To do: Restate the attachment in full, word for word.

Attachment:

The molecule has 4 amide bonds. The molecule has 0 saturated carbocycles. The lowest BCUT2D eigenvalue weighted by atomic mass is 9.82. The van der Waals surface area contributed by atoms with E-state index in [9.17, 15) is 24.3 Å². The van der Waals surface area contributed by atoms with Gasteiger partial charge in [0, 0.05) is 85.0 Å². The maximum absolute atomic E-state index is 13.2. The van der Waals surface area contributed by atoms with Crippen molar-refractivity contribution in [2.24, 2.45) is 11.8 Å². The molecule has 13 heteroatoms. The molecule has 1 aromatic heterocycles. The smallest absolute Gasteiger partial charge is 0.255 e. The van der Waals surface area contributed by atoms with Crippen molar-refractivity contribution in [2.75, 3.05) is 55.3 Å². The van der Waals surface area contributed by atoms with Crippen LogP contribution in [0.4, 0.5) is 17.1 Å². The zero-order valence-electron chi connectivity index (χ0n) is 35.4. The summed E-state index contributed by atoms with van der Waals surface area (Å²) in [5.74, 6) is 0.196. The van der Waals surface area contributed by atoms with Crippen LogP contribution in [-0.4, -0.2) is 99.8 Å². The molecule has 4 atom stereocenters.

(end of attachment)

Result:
The molecule has 4 amide bonds. The molecule has 0 saturated carbocycles. The lowest BCUT2D eigenvalue weighted by atomic mass is 9.82. The van der Waals surface area contributed by atoms with E-state index in [9.17, 15) is 24.3 Å². The van der Waals surface area contributed by atoms with Gasteiger partial charge in [0, 0.05) is 85.0 Å². The maximum absolute atomic E-state index is 13.2. The van der Waals surface area contributed by atoms with Crippen molar-refractivity contribution in [2.24, 2.45) is 11.8 Å². The molecule has 13 heteroatoms. The molecule has 1 aromatic heterocycles. The smallest absolute Gasteiger partial charge is 0.255 e. The van der Waals surface area contributed by atoms with Crippen molar-refractivity contribution in [2.75, 3.05) is 55.3 Å². The van der Waals surface area contributed by atoms with Crippen LogP contribution in [0.4, 0.5) is 17.1 Å². The zero-order valence-electron chi connectivity index (χ0n) is 35.4. The summed E-state index contributed by atoms with van der Waals surface area (Å²) in [5.74, 6) is 0.196. The van der Waals surface area contributed by atoms with Crippen LogP contribution in [-0.4, -0.2) is 99.8 Å². The molecule has 4 atom stereocenters.